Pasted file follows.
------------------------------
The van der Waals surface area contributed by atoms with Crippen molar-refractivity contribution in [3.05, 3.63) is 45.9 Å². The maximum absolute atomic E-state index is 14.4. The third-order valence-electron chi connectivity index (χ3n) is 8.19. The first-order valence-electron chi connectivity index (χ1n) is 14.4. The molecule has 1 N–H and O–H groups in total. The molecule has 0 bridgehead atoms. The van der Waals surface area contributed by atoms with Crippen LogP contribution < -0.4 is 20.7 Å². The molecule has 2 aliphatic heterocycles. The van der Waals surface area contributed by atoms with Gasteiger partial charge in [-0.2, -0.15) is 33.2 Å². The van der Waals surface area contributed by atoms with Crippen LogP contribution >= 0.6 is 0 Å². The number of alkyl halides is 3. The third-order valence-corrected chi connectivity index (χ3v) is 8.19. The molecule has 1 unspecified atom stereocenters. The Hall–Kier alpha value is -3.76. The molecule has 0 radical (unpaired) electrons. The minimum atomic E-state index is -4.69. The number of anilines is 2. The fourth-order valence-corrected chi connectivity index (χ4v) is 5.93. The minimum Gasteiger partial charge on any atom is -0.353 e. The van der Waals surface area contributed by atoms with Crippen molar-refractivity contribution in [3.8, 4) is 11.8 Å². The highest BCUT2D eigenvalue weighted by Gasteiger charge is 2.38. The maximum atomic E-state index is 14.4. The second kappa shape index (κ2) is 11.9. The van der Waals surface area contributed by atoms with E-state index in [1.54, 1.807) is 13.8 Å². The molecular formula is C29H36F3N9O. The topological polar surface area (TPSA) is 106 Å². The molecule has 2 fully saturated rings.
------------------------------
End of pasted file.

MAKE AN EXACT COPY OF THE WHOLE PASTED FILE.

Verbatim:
The van der Waals surface area contributed by atoms with Crippen molar-refractivity contribution in [3.05, 3.63) is 45.9 Å². The maximum absolute atomic E-state index is 14.4. The third-order valence-electron chi connectivity index (χ3n) is 8.19. The first-order valence-electron chi connectivity index (χ1n) is 14.4. The molecule has 1 N–H and O–H groups in total. The molecule has 0 bridgehead atoms. The van der Waals surface area contributed by atoms with Crippen LogP contribution < -0.4 is 20.7 Å². The molecule has 2 aliphatic heterocycles. The van der Waals surface area contributed by atoms with Gasteiger partial charge in [-0.2, -0.15) is 33.2 Å². The van der Waals surface area contributed by atoms with Crippen LogP contribution >= 0.6 is 0 Å². The number of alkyl halides is 3. The third-order valence-corrected chi connectivity index (χ3v) is 8.19. The molecule has 1 unspecified atom stereocenters. The Hall–Kier alpha value is -3.76. The molecule has 0 radical (unpaired) electrons. The minimum atomic E-state index is -4.69. The number of anilines is 2. The fourth-order valence-corrected chi connectivity index (χ4v) is 5.93. The minimum Gasteiger partial charge on any atom is -0.353 e. The van der Waals surface area contributed by atoms with Crippen molar-refractivity contribution in [3.8, 4) is 11.8 Å². The highest BCUT2D eigenvalue weighted by Gasteiger charge is 2.38. The maximum atomic E-state index is 14.4. The second kappa shape index (κ2) is 11.9. The van der Waals surface area contributed by atoms with E-state index in [1.54, 1.807) is 13.8 Å². The molecular formula is C29H36F3N9O. The topological polar surface area (TPSA) is 106 Å². The molecule has 2 fully saturated rings.